MCPS to retest all schools for levels of transparent carcinogen
Montgomery County Public Schools (MCPS) sent letters home with students at several different schools to notify parents of elevated levels of radon in certain rooms of their children's schools. After these letters were sent home on Tuesday, Dec. 1, MCPS announced that it will retest all schools and other facilities for radon, and will establish a new program for monitoring radon.
High levels of radon were also found, in many cases, in tests from the 1990s, but the reports were not made public until recently. Blair Principal Renay Johnson was unaware that MCPS measured radon concentration in schools. "To be quite honest with you, until it all became public, I didn't even know that it was something they did," she said.
In 26 schools, as well as the Rocking Horse Road Center daycare and the Lathrop Smith Environmental Education Center , where many students go for Outdoor Education in middle school, the levels of radon in one or more rooms were above the recommended 4 pCi/L. While some schools, such as Highland Elementary School had only slightly elevated quantities of radon (reporting 4.1 pCi/L in one room), others had amounts which were significantly higher than recommended. The Smith Center, for example, had 11.9 pCi/L of radon in one room.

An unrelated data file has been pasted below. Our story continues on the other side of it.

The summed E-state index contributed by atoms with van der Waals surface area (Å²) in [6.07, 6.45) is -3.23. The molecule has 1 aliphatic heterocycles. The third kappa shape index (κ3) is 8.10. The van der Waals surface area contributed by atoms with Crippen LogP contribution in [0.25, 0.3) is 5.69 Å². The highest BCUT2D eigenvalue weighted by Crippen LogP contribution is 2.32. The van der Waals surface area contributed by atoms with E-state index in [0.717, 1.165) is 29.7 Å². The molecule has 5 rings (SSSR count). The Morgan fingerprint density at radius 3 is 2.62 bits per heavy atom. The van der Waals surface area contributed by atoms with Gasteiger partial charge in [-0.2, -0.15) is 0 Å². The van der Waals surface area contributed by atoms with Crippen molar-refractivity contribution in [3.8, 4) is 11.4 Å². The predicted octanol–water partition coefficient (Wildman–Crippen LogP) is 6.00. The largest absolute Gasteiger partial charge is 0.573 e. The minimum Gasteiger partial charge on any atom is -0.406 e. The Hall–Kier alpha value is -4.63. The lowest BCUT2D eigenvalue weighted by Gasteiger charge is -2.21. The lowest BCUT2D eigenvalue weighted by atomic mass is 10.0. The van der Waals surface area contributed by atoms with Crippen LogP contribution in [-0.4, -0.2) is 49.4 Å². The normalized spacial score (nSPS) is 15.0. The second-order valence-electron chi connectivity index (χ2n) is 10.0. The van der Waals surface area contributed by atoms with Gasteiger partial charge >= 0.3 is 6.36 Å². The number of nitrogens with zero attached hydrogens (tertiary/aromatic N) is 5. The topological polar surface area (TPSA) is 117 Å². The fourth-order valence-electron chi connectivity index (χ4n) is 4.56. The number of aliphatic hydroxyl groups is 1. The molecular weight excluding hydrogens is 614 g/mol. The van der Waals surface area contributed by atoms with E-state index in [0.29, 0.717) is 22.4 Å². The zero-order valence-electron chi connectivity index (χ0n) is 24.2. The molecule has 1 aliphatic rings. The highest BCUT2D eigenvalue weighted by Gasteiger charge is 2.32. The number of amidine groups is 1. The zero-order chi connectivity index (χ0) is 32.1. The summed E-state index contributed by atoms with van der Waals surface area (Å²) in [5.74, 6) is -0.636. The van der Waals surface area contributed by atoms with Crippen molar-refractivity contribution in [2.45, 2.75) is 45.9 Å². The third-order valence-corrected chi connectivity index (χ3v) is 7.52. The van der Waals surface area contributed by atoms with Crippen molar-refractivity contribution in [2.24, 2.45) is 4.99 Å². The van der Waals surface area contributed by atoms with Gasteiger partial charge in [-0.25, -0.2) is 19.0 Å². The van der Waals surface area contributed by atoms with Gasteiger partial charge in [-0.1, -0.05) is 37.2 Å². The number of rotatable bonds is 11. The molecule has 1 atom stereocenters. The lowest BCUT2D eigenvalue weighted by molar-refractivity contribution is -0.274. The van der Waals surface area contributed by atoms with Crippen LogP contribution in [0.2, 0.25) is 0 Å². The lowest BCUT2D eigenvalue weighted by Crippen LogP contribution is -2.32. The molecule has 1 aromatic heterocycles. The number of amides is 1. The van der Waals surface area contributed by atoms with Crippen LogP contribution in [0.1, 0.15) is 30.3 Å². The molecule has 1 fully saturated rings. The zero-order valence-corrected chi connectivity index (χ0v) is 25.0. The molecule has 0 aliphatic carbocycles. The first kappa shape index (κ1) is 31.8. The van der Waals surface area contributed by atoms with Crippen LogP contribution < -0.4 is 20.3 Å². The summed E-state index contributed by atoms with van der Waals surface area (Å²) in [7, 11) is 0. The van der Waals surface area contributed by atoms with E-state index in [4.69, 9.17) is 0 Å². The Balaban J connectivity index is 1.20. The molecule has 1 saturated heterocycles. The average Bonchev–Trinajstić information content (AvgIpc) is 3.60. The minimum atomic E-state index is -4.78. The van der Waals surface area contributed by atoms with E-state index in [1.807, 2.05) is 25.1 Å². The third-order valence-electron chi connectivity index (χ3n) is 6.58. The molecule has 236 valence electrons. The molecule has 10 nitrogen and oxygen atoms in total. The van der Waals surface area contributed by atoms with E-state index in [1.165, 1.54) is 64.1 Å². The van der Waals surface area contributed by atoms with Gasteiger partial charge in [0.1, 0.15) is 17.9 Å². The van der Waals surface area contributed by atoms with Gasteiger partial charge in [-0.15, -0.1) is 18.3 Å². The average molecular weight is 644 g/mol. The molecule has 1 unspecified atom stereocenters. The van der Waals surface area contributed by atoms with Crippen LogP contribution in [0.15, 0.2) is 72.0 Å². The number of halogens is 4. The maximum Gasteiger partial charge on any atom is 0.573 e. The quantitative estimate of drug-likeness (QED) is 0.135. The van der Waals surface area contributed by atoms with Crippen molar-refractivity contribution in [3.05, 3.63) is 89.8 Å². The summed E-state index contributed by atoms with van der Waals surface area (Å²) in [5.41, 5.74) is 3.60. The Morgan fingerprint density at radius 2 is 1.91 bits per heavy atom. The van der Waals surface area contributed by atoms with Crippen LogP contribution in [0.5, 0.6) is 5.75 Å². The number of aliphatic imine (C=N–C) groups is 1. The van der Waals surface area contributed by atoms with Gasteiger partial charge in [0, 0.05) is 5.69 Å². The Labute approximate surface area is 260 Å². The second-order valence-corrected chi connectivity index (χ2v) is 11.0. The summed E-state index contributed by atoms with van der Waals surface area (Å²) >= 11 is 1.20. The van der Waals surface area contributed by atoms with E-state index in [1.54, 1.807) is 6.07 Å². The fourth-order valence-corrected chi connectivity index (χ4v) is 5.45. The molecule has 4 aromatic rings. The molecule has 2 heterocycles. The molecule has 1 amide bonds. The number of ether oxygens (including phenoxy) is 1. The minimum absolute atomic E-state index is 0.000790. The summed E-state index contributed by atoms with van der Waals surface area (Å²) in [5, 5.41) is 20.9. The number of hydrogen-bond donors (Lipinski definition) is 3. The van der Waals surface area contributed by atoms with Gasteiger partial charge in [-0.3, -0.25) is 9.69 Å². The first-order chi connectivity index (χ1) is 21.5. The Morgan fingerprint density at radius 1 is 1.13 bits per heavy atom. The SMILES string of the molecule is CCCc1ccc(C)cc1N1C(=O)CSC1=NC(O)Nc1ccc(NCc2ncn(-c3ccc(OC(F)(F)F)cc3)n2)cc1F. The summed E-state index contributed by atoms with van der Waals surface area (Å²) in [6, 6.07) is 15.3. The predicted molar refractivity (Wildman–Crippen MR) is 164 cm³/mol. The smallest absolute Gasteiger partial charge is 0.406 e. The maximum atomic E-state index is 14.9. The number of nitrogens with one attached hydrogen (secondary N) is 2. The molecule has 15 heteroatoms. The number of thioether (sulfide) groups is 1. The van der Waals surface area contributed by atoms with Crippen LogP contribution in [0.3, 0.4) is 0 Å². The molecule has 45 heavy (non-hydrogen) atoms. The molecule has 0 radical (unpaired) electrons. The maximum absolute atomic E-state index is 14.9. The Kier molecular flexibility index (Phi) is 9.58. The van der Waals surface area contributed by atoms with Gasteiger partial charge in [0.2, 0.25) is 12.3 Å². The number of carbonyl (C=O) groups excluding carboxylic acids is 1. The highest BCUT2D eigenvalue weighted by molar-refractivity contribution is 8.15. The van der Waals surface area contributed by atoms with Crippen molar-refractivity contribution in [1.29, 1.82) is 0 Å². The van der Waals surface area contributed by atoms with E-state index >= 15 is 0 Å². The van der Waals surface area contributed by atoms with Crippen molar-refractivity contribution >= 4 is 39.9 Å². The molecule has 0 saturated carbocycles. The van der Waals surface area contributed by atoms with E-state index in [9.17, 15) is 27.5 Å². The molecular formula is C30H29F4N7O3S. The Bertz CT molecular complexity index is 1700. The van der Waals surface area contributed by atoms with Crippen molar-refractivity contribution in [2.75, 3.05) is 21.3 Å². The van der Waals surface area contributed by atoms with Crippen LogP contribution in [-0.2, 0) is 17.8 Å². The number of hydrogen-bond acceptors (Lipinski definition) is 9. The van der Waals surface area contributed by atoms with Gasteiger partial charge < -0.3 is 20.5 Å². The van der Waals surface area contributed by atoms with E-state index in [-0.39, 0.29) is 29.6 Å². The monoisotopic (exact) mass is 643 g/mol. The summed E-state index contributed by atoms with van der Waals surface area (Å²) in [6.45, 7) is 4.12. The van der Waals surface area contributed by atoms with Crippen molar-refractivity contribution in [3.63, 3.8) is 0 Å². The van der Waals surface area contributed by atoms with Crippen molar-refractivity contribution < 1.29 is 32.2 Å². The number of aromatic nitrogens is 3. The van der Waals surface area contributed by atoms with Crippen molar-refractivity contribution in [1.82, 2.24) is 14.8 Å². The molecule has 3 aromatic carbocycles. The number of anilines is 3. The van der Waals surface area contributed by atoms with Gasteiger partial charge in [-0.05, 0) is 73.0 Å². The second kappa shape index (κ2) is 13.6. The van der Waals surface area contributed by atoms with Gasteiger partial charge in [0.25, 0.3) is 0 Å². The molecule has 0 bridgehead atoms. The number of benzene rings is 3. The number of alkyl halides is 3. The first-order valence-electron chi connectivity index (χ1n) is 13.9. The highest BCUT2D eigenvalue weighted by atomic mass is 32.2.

Nonetheless, county officials assured that those who frequent the schools where high levels of radon were found are not in pressing danger. "We do not believe we have any immediate safety issue at these schools," MCPS spokesperson Brian Edwards said. The levels of radon were not so high as to be too detrimental to individuals' health, and risk of lung cancers require prolonged exposure to radon to increase. As a measure of precaution, MCPS has decided to test all of the 202 schools in the county for radon.
Johnson was relieved by the results. "As a principal, I looked through that list [of schools with high levels of radon] and I was like 'whew,'" Johnson said. She explained that for the schools with elevated amounts of radon, however, the discovery is concerning, especially for those who work at the schools. "You know students come and go and they cycle out after a few years, but for the staff that's still working in those buildings it's pretty scary," she said.
MCPS has said that they will address any safety concerns that may arise, but for now they are focused on retesting schools.
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